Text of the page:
Sam Bankman-Fried has in the past enjoyed media treatment akin to walking on water. Even amid the brutal cryptocurrency selloff, his exchange FTX was hailed as the buyer of last resort amid the wreckage. His geeky image, supposedly philanthropic motivations and crude online gags softened the edges of a billionaire whose business is risky crypto trading — most of it illegal in the US. But he’s been found wanting in the only three things that matter in finance — liquidity, liquidity and liquidity.
Rival billionaire Changpeng Zhao of Binance is buying him out. Zhao had earlier announced plans to sell Binance’s $530 million stash of the FTX-run token FTT. The combination of selling pressure on an already battered and illiquid crypto market, coupled with vivid memories of past collapses in the space, snowballed into an existential FTX crisis. Some $1 billion was withdrawn from FTX in a week, according to Kaiko analyst Conor Ryder.
This is corporate blood-sport on a level that even crypto-land isn’t used to. One exchange billionaire seems to have triggered a run on a rival crypto king, forcing his peer out of business. That this was initially done in the name of transparency is doubly ironic considering Binance’s own controversies and its lack of an official headquarters. By vocally dumping a token Binance owns at scale, the panic-sale effect was entirely predictable. Bankman-Fried tried in recent days to reassure investors that all was well with FTX via Twitter — not very reassuring from someone once unironically compared to John Pierpont Morgan.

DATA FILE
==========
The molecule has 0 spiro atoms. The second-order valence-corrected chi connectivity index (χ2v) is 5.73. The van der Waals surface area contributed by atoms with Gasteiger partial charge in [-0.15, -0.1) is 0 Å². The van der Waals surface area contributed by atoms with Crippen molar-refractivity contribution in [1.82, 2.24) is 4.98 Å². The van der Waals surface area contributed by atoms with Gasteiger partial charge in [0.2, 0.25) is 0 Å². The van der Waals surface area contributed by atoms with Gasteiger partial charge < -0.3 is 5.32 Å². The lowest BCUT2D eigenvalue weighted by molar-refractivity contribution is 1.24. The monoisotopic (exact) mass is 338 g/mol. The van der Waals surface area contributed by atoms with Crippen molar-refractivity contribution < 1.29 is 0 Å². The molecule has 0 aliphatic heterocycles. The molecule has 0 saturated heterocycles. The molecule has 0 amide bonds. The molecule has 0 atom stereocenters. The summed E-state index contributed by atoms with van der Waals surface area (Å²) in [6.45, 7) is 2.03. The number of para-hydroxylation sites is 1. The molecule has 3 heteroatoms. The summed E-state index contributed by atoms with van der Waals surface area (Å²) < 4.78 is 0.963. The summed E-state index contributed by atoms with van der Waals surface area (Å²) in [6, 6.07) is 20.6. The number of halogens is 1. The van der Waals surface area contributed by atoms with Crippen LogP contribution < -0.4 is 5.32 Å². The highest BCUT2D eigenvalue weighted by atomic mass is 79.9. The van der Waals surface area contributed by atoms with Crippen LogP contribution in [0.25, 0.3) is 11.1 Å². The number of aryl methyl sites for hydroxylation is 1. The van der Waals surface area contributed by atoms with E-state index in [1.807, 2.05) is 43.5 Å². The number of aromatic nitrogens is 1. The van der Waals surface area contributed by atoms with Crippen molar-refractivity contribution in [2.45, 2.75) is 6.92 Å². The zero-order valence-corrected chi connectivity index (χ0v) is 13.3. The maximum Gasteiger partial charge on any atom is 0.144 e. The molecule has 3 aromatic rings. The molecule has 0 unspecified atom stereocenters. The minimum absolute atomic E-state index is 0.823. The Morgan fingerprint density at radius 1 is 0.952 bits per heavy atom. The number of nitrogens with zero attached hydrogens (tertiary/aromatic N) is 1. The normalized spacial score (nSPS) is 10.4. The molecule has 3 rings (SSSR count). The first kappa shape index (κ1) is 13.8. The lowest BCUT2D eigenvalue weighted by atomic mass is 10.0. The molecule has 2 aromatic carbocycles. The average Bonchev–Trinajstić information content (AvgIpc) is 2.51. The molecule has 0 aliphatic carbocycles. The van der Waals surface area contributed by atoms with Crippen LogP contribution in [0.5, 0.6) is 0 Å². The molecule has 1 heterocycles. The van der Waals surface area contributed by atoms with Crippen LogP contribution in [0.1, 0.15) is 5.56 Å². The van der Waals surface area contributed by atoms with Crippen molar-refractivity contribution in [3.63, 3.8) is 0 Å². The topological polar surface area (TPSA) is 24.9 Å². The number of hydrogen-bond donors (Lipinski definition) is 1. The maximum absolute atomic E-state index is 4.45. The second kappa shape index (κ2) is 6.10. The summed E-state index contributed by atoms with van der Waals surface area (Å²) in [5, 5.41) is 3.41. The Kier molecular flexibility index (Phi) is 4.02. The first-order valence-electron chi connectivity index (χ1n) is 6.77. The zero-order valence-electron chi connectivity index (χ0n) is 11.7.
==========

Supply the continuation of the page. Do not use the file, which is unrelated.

Binance might look like it’s emerged as the obvious victor in this game of thrones, with a combined potential 70%-plus share of the market for trading Bitcoin. But the speed at which investors took fright, and the extent to which the FTX token traded like a currency being defended from a speculative attack, point to high distrust and low transparency in this market. Given Binance’s own past exposure to collapsed tokens, reported sanctions violations and a crypto market bruised by evaporating confidence, there’ll be plenty for regulators to keep up the pressure.
Moreover, this episode has delivered an expensive lesson in counterparty risk. The question isn’t just working out who owns what or which business lines are being blurred, but what protections exist for investors posting funds on platforms located in offshore jurisdictions and that offer so many products with potential conflicts of interest. (Answer: Very few.) Even the term “exchange” isn’t quite accurate, giving the image of a traditional regulated trading venue — even though the mish-mash of token listings, proprietary coins, and trading services makes it anything but. So when fear strikes, money flees.
And in moments like this, even Bankman-Fried’s enormous wealth and carefully honed public image failed to reassure, because they were so tied to crypto. Exchanges are money-spinners — commissions are made on the way down as well as up — but the scale of the recent rout has been brutal. FTX’s estimated share of Bitcoin trading has fallen to around 3% from 16% in about six months, according to James Butterfill at digital trading firm CoinShares.
This goes beyond one exchange. While CZ has profited from Bankman-Fried’s woes, the bigger picture here is of a fight over scraps in a market that ballooned to a peak of almost $3 trillion and then shrunk by two-thirds. Demand has evaporated, with punters nursing burned fingers and institutional investors caught short by names like Three Arrows or Celsius. Rising interest rates and a war economy have chased away the crowds on which speculative trading depends — whatever Dogecoin fans think.